Note that biomass and coal both have the high capital cost that characterize baseload plants (although biomass is not a low cost fuel).  With clever design, they can be used as flexible generation (for load following), but with degraded economics.

Robert Wilson's picture
Robert Wilson on Jan 22, 2014


Can we please not turn this into a discussion about renewable energy simply because Davis is incapable of reading even the title of the piece? Or more probably he is actively misrepresenting what I wrote, either way he is not wroth engaging with.

donough shanahan's picture
donough shanahan on Jan 22, 2014

The following graph alone destroys Wilson’s ‘analysis’:

Well I had a look at that graph and I immediately thought that it would be unlikely that Germany would use exactly the same TWh in 2007 as in 2013. so I went the IEA electricity statistics which are based on the figures given to the IEA by the German electricity regulator. Unfortunately all the data from 2013 is not there so first lets compare the decrease/increase from 2012 to 2007 (2012-2007) in TWh

Total combustible fuels: -9.7. Nuclear: -39.1. Hydro: +0.9. Geothermal and other: 33.4. Export – Import: +4.

Now comparing 2012 to 2013 from Jan to Oct (2013-2012)

Total combustible fuels: 4.7. Nuclear: -2.10. Hydro: .1.4. Geothermal and other: -1.60. Export – Import: -2.3.


There would seem to be significant differences between the data set you are using and the IEA. I further find it hard to believe that the AGEB (your dataset) has all the data for 2013 considering that its latest release was only for a preliminary analysis for the first half of 2013. Normally around this time they will be releasing their prelim analysis for Q3.


Robert Wilson's picture
Robert Wilson on Jan 22, 2014


As I suggested please take yourself to another part of the internet. You have accused me of being a liar, and having a mendacious agenda, but then complain about me hurling insults in your direction?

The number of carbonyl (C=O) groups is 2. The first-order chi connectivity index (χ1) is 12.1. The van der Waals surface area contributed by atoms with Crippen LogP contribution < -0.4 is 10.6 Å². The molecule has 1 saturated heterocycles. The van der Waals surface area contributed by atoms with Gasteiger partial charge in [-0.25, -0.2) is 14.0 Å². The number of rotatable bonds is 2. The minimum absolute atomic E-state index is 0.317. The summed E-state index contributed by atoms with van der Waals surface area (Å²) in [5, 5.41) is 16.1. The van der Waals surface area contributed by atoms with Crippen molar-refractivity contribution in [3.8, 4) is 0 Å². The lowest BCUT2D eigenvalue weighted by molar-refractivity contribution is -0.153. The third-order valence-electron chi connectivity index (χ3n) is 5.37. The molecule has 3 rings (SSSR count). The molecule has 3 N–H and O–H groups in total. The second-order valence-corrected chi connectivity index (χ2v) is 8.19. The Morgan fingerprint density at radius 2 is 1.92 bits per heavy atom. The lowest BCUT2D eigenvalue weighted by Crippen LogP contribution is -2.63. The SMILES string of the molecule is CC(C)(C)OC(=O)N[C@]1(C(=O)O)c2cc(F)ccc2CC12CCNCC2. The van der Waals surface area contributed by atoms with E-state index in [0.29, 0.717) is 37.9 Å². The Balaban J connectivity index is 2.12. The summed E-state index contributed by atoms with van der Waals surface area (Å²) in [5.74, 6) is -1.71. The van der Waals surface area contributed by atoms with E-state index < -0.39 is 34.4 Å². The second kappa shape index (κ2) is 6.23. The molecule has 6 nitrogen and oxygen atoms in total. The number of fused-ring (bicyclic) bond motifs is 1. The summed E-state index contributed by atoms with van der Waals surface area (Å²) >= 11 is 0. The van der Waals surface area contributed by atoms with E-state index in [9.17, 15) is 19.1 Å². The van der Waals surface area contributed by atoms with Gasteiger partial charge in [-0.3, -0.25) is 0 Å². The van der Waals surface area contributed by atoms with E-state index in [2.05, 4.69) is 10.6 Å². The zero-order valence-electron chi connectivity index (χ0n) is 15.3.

You also accuse me of being anti-renewables. A completely false accusation as any fair reader of my stuff would recognise. You also label me as a “rabid” pro-nuke who throws propaganda around. Suddenly I have visions of a pot and kettle in conversation. If you think that someone who supports both nuclear and renewables is by default “anti-renewables” then I suggest you should check your dogmatism.

But since you are obviously a small minded dogmatist, please respond by calling me a liar and an opponent of renewable energy once again. And perhaps actually tell us who you are instead of standing behind faux-anonymity.

donough shanahan's picture
donough shanahan on Jan 23, 2014

Again Davis I read your link and I find it hard to believe. This claim from Goppel was made in March 2013 so it seems obvious that he woulde be using 2012 as his baseline.

In 2012 Germany coal production had increased over 2010 levels by about 16 million short tons. The price of coal depends on its grade i.e. low ran fuels are lower in price than high quality coals. Most German coal is low rank and or brown. Taking an approximate value of 80$/ton, that yields somewhere in the region of 1.3 billion in savings just from the increase in production (note this will be an underestimate as import coals would be more expensive; average coal prices from the US are around the $100 mark according to the OSMRE).